Clarksdale MS Funeral Homes

Clarksdale MS funeral homes provide local funeral services. Find more information about Drew R L Funeral Director , Heavenly Rest Cemetery , Oakridge Cemetery by clicking on each funeral home listing. Send funeral flower arrangements to any Clarksdale funeral home delivered by our trusted local florist.

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Century Funeral Home

506 Ashton Avenue
Clarksdale, MS 38614
(662) 627-4182
Century Funeral Home funeral flowers

Coahoma County Memorial Gardens

Highway 6 East
Clarksdale, MS 38614
(662) 624-2236
Coahoma County Memorial Gardens funeral flowers

Delta Burial Corporation

429 Yazoo Avenue
Clarksdale, MS 38614
(662) 624-4161
Delta Burial Corporation funeral flowers

Drew R L Funeral Director

507 Ashton Avenue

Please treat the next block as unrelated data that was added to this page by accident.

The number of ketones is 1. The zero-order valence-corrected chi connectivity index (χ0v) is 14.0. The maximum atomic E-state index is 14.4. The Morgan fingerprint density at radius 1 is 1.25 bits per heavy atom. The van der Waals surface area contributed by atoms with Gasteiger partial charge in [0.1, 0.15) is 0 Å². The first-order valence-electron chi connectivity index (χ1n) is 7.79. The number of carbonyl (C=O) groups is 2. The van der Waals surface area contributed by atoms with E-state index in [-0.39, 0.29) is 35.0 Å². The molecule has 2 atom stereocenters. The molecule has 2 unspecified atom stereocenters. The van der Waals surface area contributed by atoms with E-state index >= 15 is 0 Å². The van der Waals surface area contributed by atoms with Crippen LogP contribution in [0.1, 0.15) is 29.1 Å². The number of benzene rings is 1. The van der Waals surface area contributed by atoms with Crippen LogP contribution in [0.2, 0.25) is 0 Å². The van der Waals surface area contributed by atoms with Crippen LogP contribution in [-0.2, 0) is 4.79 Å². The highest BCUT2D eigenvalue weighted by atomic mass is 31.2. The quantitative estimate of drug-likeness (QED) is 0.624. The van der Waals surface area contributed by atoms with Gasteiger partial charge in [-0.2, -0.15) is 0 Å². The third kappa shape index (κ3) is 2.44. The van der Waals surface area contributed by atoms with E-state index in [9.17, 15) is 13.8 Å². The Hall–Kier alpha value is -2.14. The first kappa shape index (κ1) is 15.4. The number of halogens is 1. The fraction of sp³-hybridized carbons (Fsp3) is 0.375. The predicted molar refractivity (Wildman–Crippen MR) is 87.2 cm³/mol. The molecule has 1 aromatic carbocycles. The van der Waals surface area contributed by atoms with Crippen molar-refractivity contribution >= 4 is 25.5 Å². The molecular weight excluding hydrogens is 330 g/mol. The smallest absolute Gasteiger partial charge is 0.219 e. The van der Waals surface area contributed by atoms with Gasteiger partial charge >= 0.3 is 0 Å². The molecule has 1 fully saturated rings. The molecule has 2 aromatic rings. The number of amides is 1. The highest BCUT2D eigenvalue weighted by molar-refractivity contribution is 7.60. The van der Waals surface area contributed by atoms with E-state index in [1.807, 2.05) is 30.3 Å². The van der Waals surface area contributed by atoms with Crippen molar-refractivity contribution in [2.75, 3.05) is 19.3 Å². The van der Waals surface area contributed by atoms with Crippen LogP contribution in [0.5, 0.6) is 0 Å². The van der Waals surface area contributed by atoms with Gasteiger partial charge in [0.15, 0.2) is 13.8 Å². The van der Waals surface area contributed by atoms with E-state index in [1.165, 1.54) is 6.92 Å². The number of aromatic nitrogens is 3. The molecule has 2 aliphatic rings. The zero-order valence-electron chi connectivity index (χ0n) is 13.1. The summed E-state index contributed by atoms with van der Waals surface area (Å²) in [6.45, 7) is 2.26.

Clarksdale, MS 38614
(662) 624-5070
Drew R L Funeral Director funeral flowers

Espy Henry W Jr Funeral Director

506 Ashton Avenue
Clarksdale, MS 38614
(662) 627-4182
Espy Henry W Jr Funeral Director funeral flowers

Heavenly Rest Cemetery

119 Martin Luther King B
Clarksdale, MS 38614
(662) 624-4471
Heavenly Rest Cemetery funeral flowers

National Funeral Home

615 South State Street
Clarksdale, MS 38614
(662) 624-2250
National Funeral Home funeral flowers

Nowell Mcneil Funeral Home

314 East 2nd Street
Clarksdale, MS 38614
(662) 624-6218
Nowell Mcneil Funeral Home funeral flowers

Oakridge Cemetery

279 Sunflower Avenue
Clarksdale, MS 38614
(662) 621-1015
Oakridge Cemetery funeral flowers

Royal Flower Shop

507 Ashton Avenue
Clarksdale, MS 38614
(662) 624-5070
Royal Flower Shop funeral flowers

Stringer Redmon Funeral Home

119 Martin Luther King B
Clarksdale, MS 38614
(662) 624-4471
Stringer Redmon Funeral Home funeral flowers

Woolf Funeral Home

761 McKinley Street
Clarksdale, MS 38614
(662) 624-2522
Woolf Funeral Home funeral flowers

Clarksdale MS Obituaries and Death Notices

Natural Resources - Oxford American

Monday, August 22, 2016